PAGE 31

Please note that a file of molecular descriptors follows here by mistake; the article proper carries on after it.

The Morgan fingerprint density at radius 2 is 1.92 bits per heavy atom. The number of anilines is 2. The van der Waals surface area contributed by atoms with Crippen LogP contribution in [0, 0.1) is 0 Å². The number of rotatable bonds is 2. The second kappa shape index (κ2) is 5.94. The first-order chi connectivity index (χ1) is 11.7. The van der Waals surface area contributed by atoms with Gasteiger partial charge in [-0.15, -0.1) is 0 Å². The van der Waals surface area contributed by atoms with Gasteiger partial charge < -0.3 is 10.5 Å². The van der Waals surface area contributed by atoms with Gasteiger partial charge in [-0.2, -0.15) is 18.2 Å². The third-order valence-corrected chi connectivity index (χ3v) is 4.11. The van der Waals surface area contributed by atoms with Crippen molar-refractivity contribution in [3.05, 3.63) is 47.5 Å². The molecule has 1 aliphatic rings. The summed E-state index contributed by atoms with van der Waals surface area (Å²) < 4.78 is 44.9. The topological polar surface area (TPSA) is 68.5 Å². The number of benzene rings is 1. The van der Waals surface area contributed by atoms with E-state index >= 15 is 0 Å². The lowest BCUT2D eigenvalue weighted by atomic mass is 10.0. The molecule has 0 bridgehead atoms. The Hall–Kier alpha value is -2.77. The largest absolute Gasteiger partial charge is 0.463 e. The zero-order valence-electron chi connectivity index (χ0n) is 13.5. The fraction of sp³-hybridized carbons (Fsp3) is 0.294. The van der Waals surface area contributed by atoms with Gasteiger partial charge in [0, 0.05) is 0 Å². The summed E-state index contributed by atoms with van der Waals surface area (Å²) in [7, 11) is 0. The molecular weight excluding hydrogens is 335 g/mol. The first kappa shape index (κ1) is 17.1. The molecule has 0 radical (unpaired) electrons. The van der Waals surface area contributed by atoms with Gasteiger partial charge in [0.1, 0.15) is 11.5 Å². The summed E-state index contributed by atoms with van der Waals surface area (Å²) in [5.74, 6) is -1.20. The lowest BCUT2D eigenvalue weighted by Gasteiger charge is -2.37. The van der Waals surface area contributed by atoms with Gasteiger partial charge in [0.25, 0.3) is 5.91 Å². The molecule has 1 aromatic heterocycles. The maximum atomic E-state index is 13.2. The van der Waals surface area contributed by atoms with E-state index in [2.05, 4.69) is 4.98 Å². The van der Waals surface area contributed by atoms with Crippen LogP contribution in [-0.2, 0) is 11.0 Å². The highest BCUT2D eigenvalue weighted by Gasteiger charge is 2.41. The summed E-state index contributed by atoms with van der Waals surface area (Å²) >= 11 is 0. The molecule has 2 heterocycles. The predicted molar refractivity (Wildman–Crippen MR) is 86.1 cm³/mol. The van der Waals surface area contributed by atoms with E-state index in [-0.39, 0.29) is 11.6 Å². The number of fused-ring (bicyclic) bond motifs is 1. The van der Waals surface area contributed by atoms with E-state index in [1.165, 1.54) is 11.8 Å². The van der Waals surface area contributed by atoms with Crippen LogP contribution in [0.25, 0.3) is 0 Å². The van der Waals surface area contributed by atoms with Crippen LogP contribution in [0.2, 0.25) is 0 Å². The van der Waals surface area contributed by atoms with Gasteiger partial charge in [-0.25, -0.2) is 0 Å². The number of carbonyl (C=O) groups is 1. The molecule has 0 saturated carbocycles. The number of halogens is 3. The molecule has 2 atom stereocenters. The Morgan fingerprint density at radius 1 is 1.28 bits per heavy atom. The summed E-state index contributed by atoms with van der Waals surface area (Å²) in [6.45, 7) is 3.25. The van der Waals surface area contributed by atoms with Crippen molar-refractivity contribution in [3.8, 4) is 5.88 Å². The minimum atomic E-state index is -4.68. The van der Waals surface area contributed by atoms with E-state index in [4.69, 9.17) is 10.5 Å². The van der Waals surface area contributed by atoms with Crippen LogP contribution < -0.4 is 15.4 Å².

31 37 C. This pre culture was used to inoculate 4 L of LB media supplemented with 80 mL of 20% glucose, 2 g/L ampicillin, and 0.5 mL AF 204 (Sig ma). The cells were grown in a New Brunswick Scientific M19 fermenter at 37 C, 700 rpm, and 4 L/min airflow for 2.5 hours until the OD 600 = 0.8. At this time the temperature was d ecreas ed to 30 C and protein expression was induced with the addition of 0. 48 mL of 840 mM iPTG. Growth was continued for an additional 4 hours until the cells reached an OD 600 = 4.98. Cells were then harvested by centrifugation at 5000 rpm to yield 28.15 g (wet cell weight) and were stored at 20 C overnight. After thawing in 30 mL of 0.1 M phosphate buffer (pH 7.5), the slurry was passed through a French Pressure cell twice at 15,000 psi in the presence of 10 M PMSF. Insoluble material was then removed by centrifugation at 15,000 rpm for 45 min to yield 45 mL of crude cell lysate. When assayed against 1 under the conditions described for screening reactions this crude contained 75 U/mL of activity and was used as is. The enzymatic reduction of 1 was conducted in a 500 mL three neck round bottom flask stirred continuously at 300 rpm with a magnetic bar. The reaction media consisting of 90 mL of 0.1 M phosphate buffer (pH 7.5) containing 8.0 g of solid dextrose monohydrate was degassed under reduced pressure for 1 hour prior to use. It was then transferred to the reaction ve ssel and kept under argon. To this 1 mg (100 U) of GDH 102 (Biocatalytics), 10 mg NADPH (12 mol), and 450 U of freshly assayed crude OYE 2.6 from the previous step was added. This mixture was allowed to equilibrate for 15 minutes at room temperature pri or to the addition of substrate. 0.63 g (5.0 mmol) of neat 1 was then added to the reaction vessel in a single bolus. Reaction pH was maintained at 7.5 by adding 1 M KOH via a pH stat. Base demand was monitored until it dropped noticeably after 1.5 hour s. GC MS